The drawback to being there at the start is that anyone leeward of you can luff you and slow you down or worse, force you across the line or into the mark. Hunting is allowed during the start and it can get brutal. So, while you are judging your time to the line it is major that you judge the boats around you and vulnerabilities presented to your position. It is better to slide behind an overlapped boat, crossing the line a bit later than having a foul requiring a turn after the start. Even if you choose to be last by the starboard mark, you will be in a better position windward in clear air than buried in the pack with dirty air and no maneuverability.
Do not be intimidated by the gaggle off the starboard mark. They do not want to get into a fuss with you. Get in there and maneuver around but stay clean. It takes practice and your vision will improve with each regatta. Likewise, you will begin to see that the start dance will become more intuitive and anticipated.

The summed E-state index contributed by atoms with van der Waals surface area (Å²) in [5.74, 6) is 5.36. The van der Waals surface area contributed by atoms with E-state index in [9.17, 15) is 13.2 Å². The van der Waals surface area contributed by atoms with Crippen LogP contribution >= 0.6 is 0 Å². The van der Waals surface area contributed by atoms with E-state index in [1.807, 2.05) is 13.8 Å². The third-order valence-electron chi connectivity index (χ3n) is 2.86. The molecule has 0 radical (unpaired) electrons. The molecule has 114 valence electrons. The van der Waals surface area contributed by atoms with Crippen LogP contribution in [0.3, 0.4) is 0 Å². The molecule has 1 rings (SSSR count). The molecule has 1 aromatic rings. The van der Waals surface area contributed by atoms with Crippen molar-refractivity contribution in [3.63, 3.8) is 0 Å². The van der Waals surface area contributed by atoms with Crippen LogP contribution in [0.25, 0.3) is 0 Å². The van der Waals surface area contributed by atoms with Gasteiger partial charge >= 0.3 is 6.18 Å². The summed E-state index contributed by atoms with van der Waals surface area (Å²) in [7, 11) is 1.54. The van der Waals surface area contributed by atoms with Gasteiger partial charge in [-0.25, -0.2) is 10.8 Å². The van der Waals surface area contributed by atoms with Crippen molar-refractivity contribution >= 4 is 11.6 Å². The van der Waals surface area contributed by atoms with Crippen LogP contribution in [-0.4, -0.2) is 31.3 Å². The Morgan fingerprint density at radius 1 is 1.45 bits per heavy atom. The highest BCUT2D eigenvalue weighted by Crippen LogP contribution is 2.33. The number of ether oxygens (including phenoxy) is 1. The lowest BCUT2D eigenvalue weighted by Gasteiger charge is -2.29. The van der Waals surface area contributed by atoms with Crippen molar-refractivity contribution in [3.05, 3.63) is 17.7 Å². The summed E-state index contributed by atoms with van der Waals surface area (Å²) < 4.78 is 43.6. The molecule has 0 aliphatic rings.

Basics: Start clean of fouls, on a starboard tack and windward, in that order. Get out there and practice…practice…practice.
The First Leg
The first thing you do when clear of the line and can see your boat is to breathe and settle down. There are two things to focus on; tacking boats ahead of you and look at the windward mark often. You want to make sure that everyone making that first tack to port sees you. You want to make sure that if you are windward to an overlapped boat that you stay clear and communicate that need to another boat that may be windward to you. The key is not to have a problem here before the fleet starts to spread out a bit.
If you do not have a shoreline to deal with start focusing on the windward mark and start locating what you think will be the initial point for a starboard lay line to the mark. Do this in glances while watching for traffic. Once you can see that point mentally, determine your course to it while keeping to windward of the fleet as much as possible. You want to have a picture of the future and how it will play out. It does not matter what your scoring position is to that mark, it is that you have a strategy to get there.
If you think there will be a group of boats arriving at the mark before you, over stand that lay line a bit so that you can arrive into the four-boat length circle at speed with power. This will give you the maneuvering room and helm to do a run around if they slow or get involved with each other.